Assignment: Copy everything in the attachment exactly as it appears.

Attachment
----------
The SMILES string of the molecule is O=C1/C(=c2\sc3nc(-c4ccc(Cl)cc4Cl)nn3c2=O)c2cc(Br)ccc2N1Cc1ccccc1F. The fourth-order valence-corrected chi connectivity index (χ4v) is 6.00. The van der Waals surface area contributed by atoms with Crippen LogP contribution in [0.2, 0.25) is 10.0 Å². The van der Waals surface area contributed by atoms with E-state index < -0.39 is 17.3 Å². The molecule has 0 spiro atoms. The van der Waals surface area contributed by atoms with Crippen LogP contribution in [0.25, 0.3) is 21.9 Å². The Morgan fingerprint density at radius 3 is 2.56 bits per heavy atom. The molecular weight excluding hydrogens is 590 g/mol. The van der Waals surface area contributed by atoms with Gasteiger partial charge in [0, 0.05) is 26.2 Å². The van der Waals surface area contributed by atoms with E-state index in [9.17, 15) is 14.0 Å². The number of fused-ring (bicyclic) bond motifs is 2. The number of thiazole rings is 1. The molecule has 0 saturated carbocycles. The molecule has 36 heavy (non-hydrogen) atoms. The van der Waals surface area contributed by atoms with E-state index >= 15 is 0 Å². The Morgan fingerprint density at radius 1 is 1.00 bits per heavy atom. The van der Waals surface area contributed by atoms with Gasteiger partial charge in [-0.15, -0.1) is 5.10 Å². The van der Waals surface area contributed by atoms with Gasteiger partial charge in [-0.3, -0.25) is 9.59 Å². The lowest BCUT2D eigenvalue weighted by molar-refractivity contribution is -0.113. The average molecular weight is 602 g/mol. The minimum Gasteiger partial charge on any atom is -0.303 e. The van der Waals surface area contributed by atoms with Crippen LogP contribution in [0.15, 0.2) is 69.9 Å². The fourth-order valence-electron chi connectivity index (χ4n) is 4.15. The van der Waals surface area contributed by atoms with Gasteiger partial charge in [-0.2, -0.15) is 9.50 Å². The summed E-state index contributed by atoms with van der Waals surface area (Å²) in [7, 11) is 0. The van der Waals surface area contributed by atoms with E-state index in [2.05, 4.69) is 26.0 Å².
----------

The SMILES string of the molecule is O=C1/C(=c2\sc3nc(-c4ccc(Cl)cc4Cl)nn3c2=O)c2cc(Br)ccc2N1Cc1ccccc1F. The fourth-order valence-corrected chi connectivity index (χ4v) is 6.00. The van der Waals surface area contributed by atoms with Crippen LogP contribution in [0.2, 0.25) is 10.0 Å². The van der Waals surface area contributed by atoms with E-state index < -0.39 is 17.3 Å². The molecule has 0 spiro atoms. The van der Waals surface area contributed by atoms with Crippen LogP contribution in [0.25, 0.3) is 21.9 Å². The Morgan fingerprint density at radius 3 is 2.56 bits per heavy atom. The molecular weight excluding hydrogens is 590 g/mol. The van der Waals surface area contributed by atoms with Gasteiger partial charge in [0, 0.05) is 26.2 Å². The van der Waals surface area contributed by atoms with E-state index in [9.17, 15) is 14.0 Å². The number of fused-ring (bicyclic) bond motifs is 2. The number of thiazole rings is 1. The molecule has 0 saturated carbocycles. The molecule has 36 heavy (non-hydrogen) atoms. The van der Waals surface area contributed by atoms with E-state index >= 15 is 0 Å². The Morgan fingerprint density at radius 1 is 1.00 bits per heavy atom. The van der Waals surface area contributed by atoms with Gasteiger partial charge in [-0.15, -0.1) is 5.10 Å². The van der Waals surface area contributed by atoms with Gasteiger partial charge in [-0.3, -0.25) is 9.59 Å². The lowest BCUT2D eigenvalue weighted by molar-refractivity contribution is -0.113. The average molecular weight is 602 g/mol. The minimum Gasteiger partial charge on any atom is -0.303 e. The van der Waals surface area contributed by atoms with Crippen LogP contribution in [0.15, 0.2) is 69.9 Å². The fourth-order valence-electron chi connectivity index (χ4n) is 4.15. The van der Waals surface area contributed by atoms with Gasteiger partial charge in [-0.2, -0.15) is 9.50 Å². The summed E-state index contributed by atoms with van der Waals surface area (Å²) in [7, 11) is 0. The van der Waals surface area contributed by atoms with E-state index in [2.05, 4.69) is 26.0 Å².